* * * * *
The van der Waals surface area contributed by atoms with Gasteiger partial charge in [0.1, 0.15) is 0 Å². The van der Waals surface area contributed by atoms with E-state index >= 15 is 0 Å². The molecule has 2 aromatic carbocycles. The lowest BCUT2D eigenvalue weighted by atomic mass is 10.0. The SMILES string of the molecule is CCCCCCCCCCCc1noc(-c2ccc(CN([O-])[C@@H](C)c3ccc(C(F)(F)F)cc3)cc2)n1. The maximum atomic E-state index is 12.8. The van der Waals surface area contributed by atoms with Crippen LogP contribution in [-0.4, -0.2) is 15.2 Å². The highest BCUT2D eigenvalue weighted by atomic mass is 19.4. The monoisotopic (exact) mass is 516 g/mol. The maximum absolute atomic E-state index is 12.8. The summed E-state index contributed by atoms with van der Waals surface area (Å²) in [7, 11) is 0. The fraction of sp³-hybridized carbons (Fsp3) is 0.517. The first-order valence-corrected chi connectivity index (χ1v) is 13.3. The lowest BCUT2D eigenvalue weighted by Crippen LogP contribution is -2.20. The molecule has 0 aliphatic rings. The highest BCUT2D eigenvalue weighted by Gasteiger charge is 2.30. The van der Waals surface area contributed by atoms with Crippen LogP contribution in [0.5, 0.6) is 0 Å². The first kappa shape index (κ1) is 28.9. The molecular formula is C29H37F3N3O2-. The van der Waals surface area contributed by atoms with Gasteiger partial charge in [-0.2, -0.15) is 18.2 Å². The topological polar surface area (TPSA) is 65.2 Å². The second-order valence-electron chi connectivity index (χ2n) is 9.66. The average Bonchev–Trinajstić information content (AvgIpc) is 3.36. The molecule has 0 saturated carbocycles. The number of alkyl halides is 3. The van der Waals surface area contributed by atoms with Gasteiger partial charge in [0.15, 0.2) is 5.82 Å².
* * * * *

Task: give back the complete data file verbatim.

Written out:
The van der Waals surface area contributed by atoms with Gasteiger partial charge in [0.1, 0.15) is 0 Å². The van der Waals surface area contributed by atoms with E-state index >= 15 is 0 Å². The molecule has 2 aromatic carbocycles. The lowest BCUT2D eigenvalue weighted by atomic mass is 10.0. The SMILES string of the molecule is CCCCCCCCCCCc1noc(-c2ccc(CN([O-])[C@@H](C)c3ccc(C(F)(F)F)cc3)cc2)n1. The maximum atomic E-state index is 12.8. The van der Waals surface area contributed by atoms with Crippen LogP contribution in [-0.4, -0.2) is 15.2 Å². The highest BCUT2D eigenvalue weighted by atomic mass is 19.4. The monoisotopic (exact) mass is 516 g/mol. The maximum absolute atomic E-state index is 12.8. The summed E-state index contributed by atoms with van der Waals surface area (Å²) in [7, 11) is 0. The fraction of sp³-hybridized carbons (Fsp3) is 0.517. The first-order valence-corrected chi connectivity index (χ1v) is 13.3. The lowest BCUT2D eigenvalue weighted by Crippen LogP contribution is -2.20. The molecule has 0 aliphatic rings. The highest BCUT2D eigenvalue weighted by Gasteiger charge is 2.30. The van der Waals surface area contributed by atoms with Crippen LogP contribution in [0.5, 0.6) is 0 Å². The first kappa shape index (κ1) is 28.9. The molecular formula is C29H37F3N3O2-. The van der Waals surface area contributed by atoms with Gasteiger partial charge in [-0.2, -0.15) is 18.2 Å². The topological polar surface area (TPSA) is 65.2 Å². The second-order valence-electron chi connectivity index (χ2n) is 9.66. The average Bonchev–Trinajstić information content (AvgIpc) is 3.36. The molecule has 0 saturated carbocycles. The number of alkyl halides is 3. The van der Waals surface area contributed by atoms with Gasteiger partial charge in [0.15, 0.2) is 5.82 Å².